|Department of Public Information • News and Media Division • New York|
New Page of History about to Be Turned in Relationship with Nuclear
Energy, Secretary-General Says in Message on Nuclear Safety
Following is UN Secretary-General Ban Ki-moon’s message, delivered by Sergio Duarte, High Representative for Disarmament Affairs, to the International Atomic Energy Agency (IAEA) Conference on Nuclear Safety, today, 20 June, in Vienna:
This ministerial gathering takes place in the still-sombre shadow of the nuclear tragedy at Fukushima. I thank Director General [Yukiya] Amano and the IAEA for their swift response to the accident and for the Agency’s continuous follow-up efforts. Recognizing its central role in nuclear safety and security, I look forward to the Agency’s development of concrete proposals, including for strengthening cooperation among international organizations. To the people of Japan, I offer my deepest sympathies, as well as my pledge to do all I can to ensure that no such tragedy ever happens again at a nuclear facility.
During my visit to Chernobyl in April to mark the twenty-fifth anniversary of the accident, I witnessed the devastation first-hand, a moving experience which provided an opportunity to reflect upon the impact. Taken together, the disasters at Fukushima and Chernobyl should serve as a serious wake up call. Nuclear safety is not a fixed condition, but an evolving process.
Much of this process involves technological innovations, improvements in training and oversight mechanisms, as well as enhanced disaster preparedness. I believe the lessons of Fukushima will help to move this process forward, so that countries will reflect on their current system of nuclear safety and promote a renewed culture of nuclear safety.
The future of nuclear energy is critically dependent upon the maintenance of the highest safety standards. This is why nuclear safety is widely viewed as a global public good; its success serves the interests of people everywhere, but its failure can lead to disasters that respect no national boundaries. Fortunately, political momentum is growing for additional concrete steps to enhance nuclear safety, including the measures considered at the most recent G-8 Summit, the Ministerial Seminar on Nuclear Safety hosted by France, and the Third Session of the Global Platform for Disaster Risk Reduction.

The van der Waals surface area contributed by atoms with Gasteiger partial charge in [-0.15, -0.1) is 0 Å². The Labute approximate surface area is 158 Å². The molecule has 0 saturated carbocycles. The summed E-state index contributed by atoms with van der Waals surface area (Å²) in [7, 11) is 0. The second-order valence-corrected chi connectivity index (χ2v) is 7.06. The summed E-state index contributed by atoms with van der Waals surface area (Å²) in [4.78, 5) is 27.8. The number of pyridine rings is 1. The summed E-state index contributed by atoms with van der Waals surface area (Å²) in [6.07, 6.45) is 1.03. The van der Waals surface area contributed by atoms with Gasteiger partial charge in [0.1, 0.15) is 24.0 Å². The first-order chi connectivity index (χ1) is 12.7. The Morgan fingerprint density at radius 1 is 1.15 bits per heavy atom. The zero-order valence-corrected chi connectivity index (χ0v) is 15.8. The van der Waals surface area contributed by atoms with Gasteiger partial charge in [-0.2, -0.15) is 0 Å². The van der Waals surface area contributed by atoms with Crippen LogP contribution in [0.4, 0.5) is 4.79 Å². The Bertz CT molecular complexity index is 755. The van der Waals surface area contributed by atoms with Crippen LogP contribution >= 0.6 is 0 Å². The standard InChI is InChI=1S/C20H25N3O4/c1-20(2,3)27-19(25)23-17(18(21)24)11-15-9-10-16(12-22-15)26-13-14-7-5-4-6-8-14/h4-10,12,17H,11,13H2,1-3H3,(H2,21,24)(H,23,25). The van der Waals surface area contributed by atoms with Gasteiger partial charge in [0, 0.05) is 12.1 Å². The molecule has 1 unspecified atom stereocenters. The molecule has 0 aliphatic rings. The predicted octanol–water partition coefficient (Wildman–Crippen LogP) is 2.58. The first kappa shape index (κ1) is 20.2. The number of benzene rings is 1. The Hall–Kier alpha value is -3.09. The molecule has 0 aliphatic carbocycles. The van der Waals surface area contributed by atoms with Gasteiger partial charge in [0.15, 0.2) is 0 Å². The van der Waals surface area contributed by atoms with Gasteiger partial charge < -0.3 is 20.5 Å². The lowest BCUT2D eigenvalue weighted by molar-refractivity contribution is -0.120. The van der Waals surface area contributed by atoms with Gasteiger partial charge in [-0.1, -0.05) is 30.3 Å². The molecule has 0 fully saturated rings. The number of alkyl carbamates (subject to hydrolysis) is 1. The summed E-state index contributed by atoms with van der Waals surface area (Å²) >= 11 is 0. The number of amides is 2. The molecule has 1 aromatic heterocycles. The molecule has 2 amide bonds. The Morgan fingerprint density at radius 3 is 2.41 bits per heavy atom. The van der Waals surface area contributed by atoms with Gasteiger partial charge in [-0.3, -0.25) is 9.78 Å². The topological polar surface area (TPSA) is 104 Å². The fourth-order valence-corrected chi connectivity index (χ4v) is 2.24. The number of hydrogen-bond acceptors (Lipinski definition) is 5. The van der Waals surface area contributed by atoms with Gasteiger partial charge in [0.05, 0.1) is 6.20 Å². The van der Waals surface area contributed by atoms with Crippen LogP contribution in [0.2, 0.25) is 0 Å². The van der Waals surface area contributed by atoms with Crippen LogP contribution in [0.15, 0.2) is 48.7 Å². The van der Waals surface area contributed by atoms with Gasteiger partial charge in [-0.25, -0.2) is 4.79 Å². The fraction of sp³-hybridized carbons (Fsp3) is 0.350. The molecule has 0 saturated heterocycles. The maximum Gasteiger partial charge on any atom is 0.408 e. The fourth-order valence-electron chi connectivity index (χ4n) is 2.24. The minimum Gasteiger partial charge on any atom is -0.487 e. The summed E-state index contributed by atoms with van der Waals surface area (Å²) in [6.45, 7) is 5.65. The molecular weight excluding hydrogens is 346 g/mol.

And as a global public good, nuclear safety also deserves close attention at the United Nations. With that in mind, last month I launched a United Nations system-wide study on the full implications of the Fukushima accident. This report is now in preparation and will be submitted to the High-Level Meeting on Nuclear Safety and Security to be held on 22 September during the sixty-sixth session of the United Nations General Assembly. I thank the IAEA for its important cooperation in the preparation of this study. In producing it, I intend to highlight the need to strengthen the capacity of the relevant international organizations, particularly the IAEA, given its central role.
A new page of history is about to be turned in our relationship with nuclear energy. The challenge of nuclear safety merits our utmost ingenuity and will, and I wish all participants well in your important deliberations. When it comes to nuclear safety, nations must remain united.
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